Qatar Airways loses lawsuit with Airbus
Qatar Airways has lost its court case in its dispute with European plane maker Airbus.
British judge, David Waxman, rejected a request from Qatar Airways to force Airbus to continue building the A321neo. It is a setback for the Gulf airline in its wider legal dispute with the European aircraft giant.
Airbus said in a statement that it was “satisfied with the court’s decision recognizing Airbus’ position that transparent and credible cooperation is essential in our sector.”
Qatar Airways had asked a London court to issue an injunction to prevent Airbus from canceling the contract for 50 A321neo single-aisle aircraft, worth more than $6 billion. But the judge refused. In issuing his ruling, he said, “In fact, Qatar is well able to provide replacement aircraft to make up for the shortage of (A321) aircraft,” which are supposed to be put into service during the fourth quarter of 2023.
What does the British rule mean?
The British rule means that Airbus is free to market the ordered planes to other airlines. This means that Qatar Airways will have to find other ways to meet its needs for narrow-body aircraft.
Meanwhile, the two sides continue to legally battle a separate dispute over the safety of the larger A350 aircraft.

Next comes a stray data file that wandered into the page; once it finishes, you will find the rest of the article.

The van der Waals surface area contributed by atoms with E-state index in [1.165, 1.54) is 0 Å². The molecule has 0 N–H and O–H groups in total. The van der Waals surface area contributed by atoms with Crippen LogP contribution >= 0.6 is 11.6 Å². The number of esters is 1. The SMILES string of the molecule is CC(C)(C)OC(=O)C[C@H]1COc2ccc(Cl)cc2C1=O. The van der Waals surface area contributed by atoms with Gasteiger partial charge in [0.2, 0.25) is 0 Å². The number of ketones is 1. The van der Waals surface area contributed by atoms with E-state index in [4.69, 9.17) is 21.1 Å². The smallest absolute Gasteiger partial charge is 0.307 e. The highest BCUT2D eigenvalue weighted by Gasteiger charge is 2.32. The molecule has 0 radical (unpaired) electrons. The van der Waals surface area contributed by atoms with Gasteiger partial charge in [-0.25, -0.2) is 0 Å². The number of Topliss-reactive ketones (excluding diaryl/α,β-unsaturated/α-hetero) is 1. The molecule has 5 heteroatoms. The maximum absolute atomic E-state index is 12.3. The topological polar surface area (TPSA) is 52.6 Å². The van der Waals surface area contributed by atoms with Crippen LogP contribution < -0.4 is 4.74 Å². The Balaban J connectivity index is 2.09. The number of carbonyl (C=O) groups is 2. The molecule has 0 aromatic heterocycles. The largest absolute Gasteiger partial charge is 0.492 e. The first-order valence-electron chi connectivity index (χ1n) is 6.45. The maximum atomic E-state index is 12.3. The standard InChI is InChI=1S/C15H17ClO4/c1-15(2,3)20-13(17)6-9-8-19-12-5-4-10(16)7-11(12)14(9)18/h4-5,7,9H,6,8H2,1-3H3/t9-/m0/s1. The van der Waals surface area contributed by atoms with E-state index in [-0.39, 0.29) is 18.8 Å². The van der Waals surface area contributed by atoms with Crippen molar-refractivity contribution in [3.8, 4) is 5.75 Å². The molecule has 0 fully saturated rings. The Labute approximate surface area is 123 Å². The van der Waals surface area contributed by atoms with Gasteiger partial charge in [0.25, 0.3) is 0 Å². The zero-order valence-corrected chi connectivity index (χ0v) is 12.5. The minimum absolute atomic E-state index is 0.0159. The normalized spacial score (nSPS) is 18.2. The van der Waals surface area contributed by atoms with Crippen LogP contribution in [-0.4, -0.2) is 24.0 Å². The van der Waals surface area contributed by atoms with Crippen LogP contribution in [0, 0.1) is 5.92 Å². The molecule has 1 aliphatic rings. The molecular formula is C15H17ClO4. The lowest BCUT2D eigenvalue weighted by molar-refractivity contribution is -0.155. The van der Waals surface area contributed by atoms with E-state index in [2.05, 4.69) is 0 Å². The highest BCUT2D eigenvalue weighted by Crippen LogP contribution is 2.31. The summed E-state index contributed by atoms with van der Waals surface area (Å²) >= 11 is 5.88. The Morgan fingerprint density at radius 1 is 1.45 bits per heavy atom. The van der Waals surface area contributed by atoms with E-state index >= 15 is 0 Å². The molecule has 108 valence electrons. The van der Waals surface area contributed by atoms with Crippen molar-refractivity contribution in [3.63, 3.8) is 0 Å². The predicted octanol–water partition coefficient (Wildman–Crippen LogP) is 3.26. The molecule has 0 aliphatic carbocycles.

Reasons for conflict
Qatar Airways was involved in a dispute with Airbus over the deterioration of the exterior surfaces of the fuselage on some of its A350 wide-body aircraft.
Qatar Airways says that the problem of paint cracking, which leads to eroding the lightning protection layer surrounding the carbon fuselage, is caused by a flaw in the aircraft’s design. It became exposed due to cracked paint on more than 20 grounded A350s. It considers it right to stop receiving deliveries of the A350.
In contrast, “Airbus” accuses Qatar Airways, the largest customer of the “A350”, of sowing “false” concerns about safety to avoid receiving planes, at a time when demand is weakening, and in order to claim compensation of one billion dollars.
The aircraft manufacturer denies any safety flaws in the A350, although it acknowledges that paint cracking is a feature of modern carbon aircraft, which often requires repainting.
The dispute led to the airline grounding 23 aircraft and not accepting further deliveries from the European airline until the problem was resolved.
Airbus canceled the A321neo deal, in response to Qatar’s refusal to take delivery of the A350 planes.
Qatar Airways filed a lawsuit against Airbus over this issue with the High Court in London last December, with Airbus vigorously defending the A350 against any suggestions that the plane was not safe.
The decision to cancel the A321neo deal has alarmed some airlines. The head of the International Air Transport Association described it as a “disturbing” development in one corner of the market, where Airbus enjoys the most new orders.
Multiple sources in the sector say that it is not in either side’s interest to extend the matter to a comprehensive trial, which is straining relations between France and Qatar, at a time when Europe is urgently seeking to obtain new gas supplies.
But while neither side has closed the door to negotiating a settlement, Tuesday’s preliminary hearing is expected to reveal the unusually intense nature of their disagreement.